There is a growing trend of apparently unhappy individuals suing stem cell clinics, which have faced more legal cases recently and some of these cases are proposed class motion suits that could have much broader impact.
The latest case is against San Diego-based Stemgenex, the clinic that has claimed amongst other things that it can deal with numerous diverse afflictions and that it has had a 100% client satisfaction rate.
KPBS reporter David Wagner also has more on this story. Wagner furthermore noted that Stemgenex has publicly argued for less FOOD AND DRUG ADMINISTRATION oversight of stem cells even as this case has been starting to unfold. Amongst the around 600 come cell clinics in the U. S. , many of these companies also argue for less FDA oversight.
What’ s the back story on the Stemgenex case?
Earlier this year there were some indications of attorneys being interested in a possible class action match in part against a stem cell clinic in Hillcrest, but specifics had been lacking. Now a courtroom document has provided new detailed details.
This case is Moorer sixth is v. StemGenex Medical Group. et at. The primary named plaintiff on behalf of all the potential others in the course is Selena Moorer. A second plaintiff, Stephen Ginsberg, can be mentioned later in the document as part of the “ financial mistreatment of elders” subclass.
The defendants are the following businesses and individuals: Stemgenex, Stemgenex Medical Team, Stem Cell Research Centre, Rita Alexander, Andre Lallande D. O., Scott Sessions M. D., and DOE defendants 1-100. For the first three businesses listed since defendants, I don’ t know at this time how they are usually interrelated versus different.
There are nine individual causes of action mentioned:
- “ Infractions of Cal. Bus. & Prof. Code § 17200 et seq
- Violations of Cal. Coach. & Prof. Code. § 17500 et seq.
- Violations of the California Consumers Legal Remedies California. Civ. Code § 1750 et seq
- Violation of Human Experimentation Law – Cal. Wellness &; Safety Code § 24170, et seq
- Violation of the Racketeer Influenced and Corrupt Organizations Act (RICO)
- Negligent Misrepresentation
- Unjust Enrichment
- Financial Elder Abuse”
I’ m not sure why earlier in the record it lists only 8 complaints and then later the nine complaints listed above are mentioned. There are a lot of other possibly notable things mentioned in the document as well such as that will Stemgenex charges $14, 900 per treatment. If I comprehended the document correctly, this case has now gone through being a California suit to a federal case. I’ mirielle not sure on why and what implications that might have.
Importantly, keep in mind that we do not know if some of these allegations are factual and there is no court ruling upon any of them. Stemgenex reportedly did not respond to requests from KPBS for comment. When the company comments on the case I’ ll do an article on that.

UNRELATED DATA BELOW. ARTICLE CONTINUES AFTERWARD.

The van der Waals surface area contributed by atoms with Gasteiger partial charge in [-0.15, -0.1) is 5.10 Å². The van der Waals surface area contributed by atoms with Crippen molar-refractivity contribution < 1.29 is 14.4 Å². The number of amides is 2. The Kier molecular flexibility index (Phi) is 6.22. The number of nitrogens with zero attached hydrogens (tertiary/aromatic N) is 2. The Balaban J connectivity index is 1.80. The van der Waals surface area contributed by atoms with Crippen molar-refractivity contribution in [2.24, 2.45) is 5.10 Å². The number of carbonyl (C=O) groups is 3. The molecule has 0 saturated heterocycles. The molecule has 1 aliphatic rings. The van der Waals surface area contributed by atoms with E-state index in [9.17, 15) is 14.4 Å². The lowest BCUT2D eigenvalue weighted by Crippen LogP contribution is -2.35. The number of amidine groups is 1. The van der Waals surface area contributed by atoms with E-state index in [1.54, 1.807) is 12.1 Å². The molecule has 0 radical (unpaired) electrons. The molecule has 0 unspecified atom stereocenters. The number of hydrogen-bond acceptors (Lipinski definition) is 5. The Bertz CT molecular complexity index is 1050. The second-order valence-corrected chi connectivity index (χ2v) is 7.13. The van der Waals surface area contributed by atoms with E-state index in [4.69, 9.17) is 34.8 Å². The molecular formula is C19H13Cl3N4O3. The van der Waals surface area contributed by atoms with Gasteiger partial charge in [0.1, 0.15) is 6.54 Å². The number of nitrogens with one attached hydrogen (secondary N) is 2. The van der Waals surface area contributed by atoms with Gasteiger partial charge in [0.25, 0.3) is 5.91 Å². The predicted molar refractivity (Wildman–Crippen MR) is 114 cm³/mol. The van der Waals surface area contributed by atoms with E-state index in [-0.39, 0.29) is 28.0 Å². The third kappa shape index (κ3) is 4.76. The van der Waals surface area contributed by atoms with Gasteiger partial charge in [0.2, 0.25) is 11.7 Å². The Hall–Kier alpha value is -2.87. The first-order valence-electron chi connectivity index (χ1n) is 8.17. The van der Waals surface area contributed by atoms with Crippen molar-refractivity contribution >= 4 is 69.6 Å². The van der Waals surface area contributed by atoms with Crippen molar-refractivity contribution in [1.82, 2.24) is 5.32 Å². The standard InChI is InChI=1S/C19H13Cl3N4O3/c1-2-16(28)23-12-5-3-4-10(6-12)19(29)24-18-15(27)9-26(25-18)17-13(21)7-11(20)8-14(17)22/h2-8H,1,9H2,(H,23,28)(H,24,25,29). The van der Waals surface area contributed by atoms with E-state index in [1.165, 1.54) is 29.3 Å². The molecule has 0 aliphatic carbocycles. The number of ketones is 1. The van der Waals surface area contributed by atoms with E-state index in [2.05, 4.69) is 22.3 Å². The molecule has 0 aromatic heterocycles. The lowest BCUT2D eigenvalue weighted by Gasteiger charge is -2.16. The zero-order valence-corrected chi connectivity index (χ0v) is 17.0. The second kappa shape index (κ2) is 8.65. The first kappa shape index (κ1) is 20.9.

What about the come cell clinic area more broadly?
More generally, as mentioned earlier, it’ s been an energetic year for lawsuits against stem cell clinics. The community learned last week about the second of two different stem cell legal cases against Florida-based U. S. Stem Cell, Inc. In late August there were indications of a possible course action lawsuit against The Lung Institute, an additional stem cell clinic.
I’ m not really a lawyer, but I wonder if class action suits, in the event that approved, could be combined and then end up encompassing many different centers across the U. S. as defendants.
Two top stem cell researchers, Jeanne Loring and Larry Goldstein, were quoted in the KPBS content on FDA regulation of stem cell clinics:
“ Jeanne Loring, a stem cellular scientist at the Scripps Research Institute, spoke in favor of the particular proposed rules at an FDA meeting in September. Loring believes these kinds of stem cell clinics need regulation mainly because in her opinion they are “ selling something that doesn’ t work, for a very high price, and taking advantage of those who are desperate. ”
In an earlier submit I pointed out the reasons why some stem cell clinics within the bigger picture could be particularly vulnerable to lawsuits from patients such as the issue of not having FDA approval:
“ A number of facts make many of the clinics quite vulnerable: they have no FDA approval plus arguing that they do not need it will not fly in court most of the time, the stem cell community opposes them, there is no strong science or medical data backing up what they are doing, they generally make very strong marketing claims, they charge large amounts of money for something insurance won’ t cover, their particular customers who could become plaintiffs are often vulnerable sufferers with compelling personal stories, and the clinics often deal with patients with conditions outside of their physician(s)’ areas of specialized. Each of these things could be used by trial lawyers to build an instance depending on circumstances. ”
I anticipate more lawsuits against clinics in 2017. I’ deb imagine stem cell clinics generally are closely after this trend (or at least they should be) and now perhaps a few are equally or more worried about lawyers rather than the FDA banging on their door.